Boris Johnson, the London mayor-cum-Daily Telegraph columnist, found that the only beacon of hope in ordinary South Africa was a "nice one-eyed woman called Mary" who let him tour her house. Mary's house had no heat, no TV—and, we learn, "no cooker except for a couple of electric rings." This is a strange description, and while far be it from me to deny the hardships surely visited on Mary by her one eye, it sounds suspiciously like a euphemism for a stove.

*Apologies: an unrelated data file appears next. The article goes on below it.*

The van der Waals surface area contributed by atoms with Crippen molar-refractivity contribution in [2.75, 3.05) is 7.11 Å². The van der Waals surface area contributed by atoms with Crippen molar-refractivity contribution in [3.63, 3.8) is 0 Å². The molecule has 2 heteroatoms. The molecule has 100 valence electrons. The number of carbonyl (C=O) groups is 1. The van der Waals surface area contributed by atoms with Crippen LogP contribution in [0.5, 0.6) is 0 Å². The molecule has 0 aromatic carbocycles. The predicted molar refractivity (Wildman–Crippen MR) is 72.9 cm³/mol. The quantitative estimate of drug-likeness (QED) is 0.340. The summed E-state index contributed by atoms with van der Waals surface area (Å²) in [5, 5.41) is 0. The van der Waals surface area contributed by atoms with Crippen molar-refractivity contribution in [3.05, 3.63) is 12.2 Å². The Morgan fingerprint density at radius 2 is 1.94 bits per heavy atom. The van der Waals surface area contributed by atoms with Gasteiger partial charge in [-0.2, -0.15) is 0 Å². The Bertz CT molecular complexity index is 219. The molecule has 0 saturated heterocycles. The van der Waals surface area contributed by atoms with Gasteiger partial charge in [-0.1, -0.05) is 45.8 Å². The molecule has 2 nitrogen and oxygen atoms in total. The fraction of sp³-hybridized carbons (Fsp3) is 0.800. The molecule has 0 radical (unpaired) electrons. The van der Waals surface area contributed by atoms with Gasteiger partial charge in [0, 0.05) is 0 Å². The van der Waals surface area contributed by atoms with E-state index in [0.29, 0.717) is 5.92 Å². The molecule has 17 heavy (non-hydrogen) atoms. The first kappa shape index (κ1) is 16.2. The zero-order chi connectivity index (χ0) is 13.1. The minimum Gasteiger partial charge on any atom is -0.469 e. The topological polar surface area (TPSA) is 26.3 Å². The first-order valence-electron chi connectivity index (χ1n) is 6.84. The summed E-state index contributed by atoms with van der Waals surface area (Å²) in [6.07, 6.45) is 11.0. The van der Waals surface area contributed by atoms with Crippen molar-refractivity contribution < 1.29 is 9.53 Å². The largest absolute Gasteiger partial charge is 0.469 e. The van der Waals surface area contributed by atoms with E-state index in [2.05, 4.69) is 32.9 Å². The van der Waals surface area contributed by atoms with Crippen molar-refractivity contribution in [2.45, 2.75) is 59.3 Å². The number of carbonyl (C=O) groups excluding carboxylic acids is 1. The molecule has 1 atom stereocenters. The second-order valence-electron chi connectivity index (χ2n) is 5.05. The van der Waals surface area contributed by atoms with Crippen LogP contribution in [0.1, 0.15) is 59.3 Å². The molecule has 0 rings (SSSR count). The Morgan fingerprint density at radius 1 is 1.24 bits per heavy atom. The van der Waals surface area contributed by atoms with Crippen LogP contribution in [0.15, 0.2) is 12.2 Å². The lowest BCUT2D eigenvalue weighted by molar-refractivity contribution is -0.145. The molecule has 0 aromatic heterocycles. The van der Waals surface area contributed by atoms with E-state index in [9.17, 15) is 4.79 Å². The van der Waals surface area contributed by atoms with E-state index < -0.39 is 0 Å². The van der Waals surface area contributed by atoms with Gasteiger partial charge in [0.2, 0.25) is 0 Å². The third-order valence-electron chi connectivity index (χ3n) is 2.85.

I tried to watch the World Cup in the real South Africa, I did. Mzoli's, in the run-up to the tournament, was visited by Jamie Oliver, England's Naked Chef, who verified it was fabulously native. "It's a real experience, driving into serious poverty, no police around," he wrote in Jamie Magazine (yes, this really exists). "I knew we were going off the beaten track." The alcohol is "booze," the music is bass-heavy, and the girls are naturally hot, not like the British women with "their big sunglasses." He found the no-cutlery thing particularly awesome. "It's so hot out there that they just can't be hanging meat like we do in Europe. Just kill it. Gut it. Skin it. Eat it," he panted. "People might think this is the wrong word, but for me, the whole experience was totally sexy."